After the disciplinary meeting the other farm worker was approached by Mr Fellowes’ advisor to see whether he could cast any light on the cow-kicking incident. He confirmed in writing that he witnessed it and explained he had not said anything at the time because of an earlier incident which left him fearing Mr Morunga would hurt him and his family.
Mr Fellowes’ advisor then rang Mr Morunga’s support person and advised him that the other farm worker had witnessed the cow-kicking incident. He asked whether they had any issues with the process: The support person replied that he did not. He told the support person that Mr Morunga had a further 24 hours to consider the information and respond before a decision was made. Mr Morunga “made no further substantive comment”. His only response was “an expletive”.
Again you might ask, what did Mr Fellowes do wrong? Under the Employment Relations Act 2000 Mr Fellowes was required to provide to Mr Morunga access to the written complaints. The Court and the Authority concluded that the process was not fair because he had not done so. The Authority concluded that had Mr Morunga received the complaints he may well have been persuaded not to deny the cow-kicking incident. This could have influenced the employer’s decision to dismiss him because his denial had been a major factor in Mr Fellowes’ decision.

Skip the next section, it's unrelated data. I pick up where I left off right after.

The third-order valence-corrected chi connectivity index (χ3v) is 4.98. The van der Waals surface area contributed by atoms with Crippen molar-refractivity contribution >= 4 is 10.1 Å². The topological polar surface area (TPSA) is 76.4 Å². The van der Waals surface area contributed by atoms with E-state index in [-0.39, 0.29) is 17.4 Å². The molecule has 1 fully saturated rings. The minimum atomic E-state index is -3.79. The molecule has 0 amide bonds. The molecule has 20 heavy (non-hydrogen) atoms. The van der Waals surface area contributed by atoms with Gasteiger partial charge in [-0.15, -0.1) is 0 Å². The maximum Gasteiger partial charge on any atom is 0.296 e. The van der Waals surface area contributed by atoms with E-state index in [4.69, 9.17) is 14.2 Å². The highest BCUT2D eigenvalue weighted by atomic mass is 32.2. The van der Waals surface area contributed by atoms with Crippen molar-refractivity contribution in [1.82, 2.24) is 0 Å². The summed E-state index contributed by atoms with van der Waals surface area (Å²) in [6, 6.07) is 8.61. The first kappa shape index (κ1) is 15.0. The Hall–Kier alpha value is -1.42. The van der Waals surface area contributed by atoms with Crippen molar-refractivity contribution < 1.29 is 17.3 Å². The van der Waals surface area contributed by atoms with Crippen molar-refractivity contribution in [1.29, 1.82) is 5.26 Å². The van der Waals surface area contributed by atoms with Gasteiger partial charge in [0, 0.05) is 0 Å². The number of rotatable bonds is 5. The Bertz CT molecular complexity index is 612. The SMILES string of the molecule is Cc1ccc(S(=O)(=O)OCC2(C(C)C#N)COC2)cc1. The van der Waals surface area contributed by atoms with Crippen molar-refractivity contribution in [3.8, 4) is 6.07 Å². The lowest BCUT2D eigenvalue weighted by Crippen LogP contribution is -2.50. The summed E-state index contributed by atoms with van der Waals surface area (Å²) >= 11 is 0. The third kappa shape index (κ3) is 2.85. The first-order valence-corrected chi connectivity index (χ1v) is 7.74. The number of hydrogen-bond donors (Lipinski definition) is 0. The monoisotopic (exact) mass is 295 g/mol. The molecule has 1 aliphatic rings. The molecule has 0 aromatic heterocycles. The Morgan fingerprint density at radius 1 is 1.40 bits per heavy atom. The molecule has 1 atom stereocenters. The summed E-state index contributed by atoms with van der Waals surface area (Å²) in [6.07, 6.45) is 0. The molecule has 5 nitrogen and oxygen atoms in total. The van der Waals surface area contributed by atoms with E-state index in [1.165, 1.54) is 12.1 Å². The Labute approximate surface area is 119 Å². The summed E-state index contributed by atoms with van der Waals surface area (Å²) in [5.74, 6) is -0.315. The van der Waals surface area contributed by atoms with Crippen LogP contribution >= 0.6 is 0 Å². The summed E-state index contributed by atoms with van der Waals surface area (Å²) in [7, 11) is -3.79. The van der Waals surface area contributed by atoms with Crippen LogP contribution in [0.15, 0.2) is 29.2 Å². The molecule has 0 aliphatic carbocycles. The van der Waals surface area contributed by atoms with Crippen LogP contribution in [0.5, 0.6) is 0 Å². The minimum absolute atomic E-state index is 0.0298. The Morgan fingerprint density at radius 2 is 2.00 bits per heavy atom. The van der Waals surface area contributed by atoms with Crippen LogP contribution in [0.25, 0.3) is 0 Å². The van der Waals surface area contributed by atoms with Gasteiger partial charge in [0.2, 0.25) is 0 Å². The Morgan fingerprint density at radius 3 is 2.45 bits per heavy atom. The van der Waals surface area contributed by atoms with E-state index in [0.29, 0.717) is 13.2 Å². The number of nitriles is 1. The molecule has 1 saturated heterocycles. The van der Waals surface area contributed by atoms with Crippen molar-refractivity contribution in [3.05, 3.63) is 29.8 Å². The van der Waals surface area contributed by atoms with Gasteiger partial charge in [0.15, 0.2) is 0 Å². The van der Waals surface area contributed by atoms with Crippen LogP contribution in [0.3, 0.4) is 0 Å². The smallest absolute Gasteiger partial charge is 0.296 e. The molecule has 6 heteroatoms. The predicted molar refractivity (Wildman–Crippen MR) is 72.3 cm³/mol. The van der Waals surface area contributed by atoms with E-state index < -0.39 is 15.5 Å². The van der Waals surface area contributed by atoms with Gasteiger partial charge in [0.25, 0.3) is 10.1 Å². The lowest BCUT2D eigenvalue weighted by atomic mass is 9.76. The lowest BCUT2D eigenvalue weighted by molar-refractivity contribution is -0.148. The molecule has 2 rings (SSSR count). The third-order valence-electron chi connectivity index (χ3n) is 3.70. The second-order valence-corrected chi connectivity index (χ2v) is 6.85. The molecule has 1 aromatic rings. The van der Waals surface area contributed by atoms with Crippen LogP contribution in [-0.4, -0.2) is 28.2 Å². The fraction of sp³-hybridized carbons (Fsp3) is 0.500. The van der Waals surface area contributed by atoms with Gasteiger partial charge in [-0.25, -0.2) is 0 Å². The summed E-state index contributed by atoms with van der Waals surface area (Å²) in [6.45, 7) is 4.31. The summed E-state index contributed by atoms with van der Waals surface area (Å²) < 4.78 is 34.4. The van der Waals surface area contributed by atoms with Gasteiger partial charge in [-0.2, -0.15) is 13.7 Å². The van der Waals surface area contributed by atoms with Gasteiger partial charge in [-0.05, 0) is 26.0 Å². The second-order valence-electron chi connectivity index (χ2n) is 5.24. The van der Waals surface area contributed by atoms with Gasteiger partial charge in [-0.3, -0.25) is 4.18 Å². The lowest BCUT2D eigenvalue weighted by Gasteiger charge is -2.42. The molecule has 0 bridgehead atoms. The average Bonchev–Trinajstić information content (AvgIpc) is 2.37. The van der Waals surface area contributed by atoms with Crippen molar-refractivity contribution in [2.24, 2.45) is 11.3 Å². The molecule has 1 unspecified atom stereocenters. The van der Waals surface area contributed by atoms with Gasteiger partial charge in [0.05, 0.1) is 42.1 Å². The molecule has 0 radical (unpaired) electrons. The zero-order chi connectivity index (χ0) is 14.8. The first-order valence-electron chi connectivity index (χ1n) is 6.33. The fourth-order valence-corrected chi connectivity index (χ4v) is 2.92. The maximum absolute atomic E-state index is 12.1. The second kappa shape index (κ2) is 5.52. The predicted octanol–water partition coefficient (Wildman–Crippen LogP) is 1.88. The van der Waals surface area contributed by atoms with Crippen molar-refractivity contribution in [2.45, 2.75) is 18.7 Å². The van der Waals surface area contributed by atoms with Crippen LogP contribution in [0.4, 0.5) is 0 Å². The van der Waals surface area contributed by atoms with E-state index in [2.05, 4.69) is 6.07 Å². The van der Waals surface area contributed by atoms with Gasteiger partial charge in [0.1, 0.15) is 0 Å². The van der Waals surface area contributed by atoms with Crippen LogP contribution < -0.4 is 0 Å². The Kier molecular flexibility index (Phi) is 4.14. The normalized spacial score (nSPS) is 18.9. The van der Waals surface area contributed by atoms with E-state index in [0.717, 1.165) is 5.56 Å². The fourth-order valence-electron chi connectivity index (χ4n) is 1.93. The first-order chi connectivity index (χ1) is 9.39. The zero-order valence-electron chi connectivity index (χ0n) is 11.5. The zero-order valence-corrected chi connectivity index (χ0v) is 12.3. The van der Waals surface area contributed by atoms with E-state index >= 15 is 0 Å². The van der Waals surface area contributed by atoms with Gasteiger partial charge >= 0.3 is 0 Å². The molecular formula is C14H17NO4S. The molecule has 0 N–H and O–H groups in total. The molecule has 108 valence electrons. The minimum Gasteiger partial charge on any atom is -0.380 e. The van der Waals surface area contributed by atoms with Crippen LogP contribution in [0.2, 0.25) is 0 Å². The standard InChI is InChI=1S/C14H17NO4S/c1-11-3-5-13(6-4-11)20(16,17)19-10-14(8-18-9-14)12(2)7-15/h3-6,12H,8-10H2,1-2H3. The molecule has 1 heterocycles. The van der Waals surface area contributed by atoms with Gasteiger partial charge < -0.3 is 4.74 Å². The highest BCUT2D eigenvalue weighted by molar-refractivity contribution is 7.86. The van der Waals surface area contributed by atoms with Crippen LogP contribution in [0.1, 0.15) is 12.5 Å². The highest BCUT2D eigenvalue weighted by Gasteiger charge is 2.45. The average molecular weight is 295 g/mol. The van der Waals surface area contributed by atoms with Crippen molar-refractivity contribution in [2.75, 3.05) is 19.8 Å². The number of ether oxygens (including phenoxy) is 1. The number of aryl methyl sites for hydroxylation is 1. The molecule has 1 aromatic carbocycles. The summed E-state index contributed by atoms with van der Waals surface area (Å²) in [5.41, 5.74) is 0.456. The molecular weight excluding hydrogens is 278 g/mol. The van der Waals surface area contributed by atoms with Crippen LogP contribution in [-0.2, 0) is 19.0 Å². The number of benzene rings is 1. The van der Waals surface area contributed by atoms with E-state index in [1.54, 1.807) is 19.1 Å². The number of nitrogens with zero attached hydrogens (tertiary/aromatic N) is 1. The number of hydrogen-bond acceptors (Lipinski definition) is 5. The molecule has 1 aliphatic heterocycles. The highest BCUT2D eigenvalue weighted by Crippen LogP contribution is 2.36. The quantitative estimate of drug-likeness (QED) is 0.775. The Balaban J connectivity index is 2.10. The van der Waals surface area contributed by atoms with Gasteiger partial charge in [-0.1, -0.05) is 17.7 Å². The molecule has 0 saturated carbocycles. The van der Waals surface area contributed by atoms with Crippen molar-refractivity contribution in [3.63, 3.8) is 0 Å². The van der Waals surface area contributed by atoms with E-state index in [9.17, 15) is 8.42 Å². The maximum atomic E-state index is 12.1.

The Court concluded that “having regard to the relationship difficulties, it was inherently unlikely Mr Morunga would have accepted fault had the written statements been provided to him. Even at the Authority he persisted in his denial that he was the perpetrator. I also find it is more likely than not that WHL would have considered dismissal as being appropriate in all the circumstances even if Mr Morunga belatedly accepted that he was the perpetrator. Mr Morunga behaved in a very aggressive way when confronted with WHL’s concerns, and against the background of inappropriate conduct dismissal was the most likely outcome in the end….I find that the ultimate outcome would not have been any different had the statements in question been provided.”
I suspect many employers would say the Authority and the Court got it wrong: They are equating “providing access to the documents” as synonymous with “giving the documents to”. Mr Morunga knew there were written statements and had been given information about them. He was an active particpant in the process and had a support person. He could have asked to see them but didn’t. He approached one of the complainants. He knew that she had not identified him by name. He could have approached the other complainant but didn’t. He could have asked to see the other written complaint if only to check that he had been named. There was no evidence that Mr Fellowes had not provided access to the documents.
The twist in the tale is this. After concluding that Mr Morunga’s dismissal in a procedural sense was unjustified the Court was satisfied that Mr Morunga’s misconduct when considered in context was “so egregious” (outstandingly bad) as to lead to a conclusion that he should get nothing and ordered him to pay WHL $1,750.00 as a contribution towards their legal costs. So why was it not obvious to the Authority that Mr Morunga should receive nothing for his misconduct rather than have his remedies reduced by 50 per cent? Who knows!
Click here to read the full decision
Published on Tuesday, May 24th, 2016, under Blog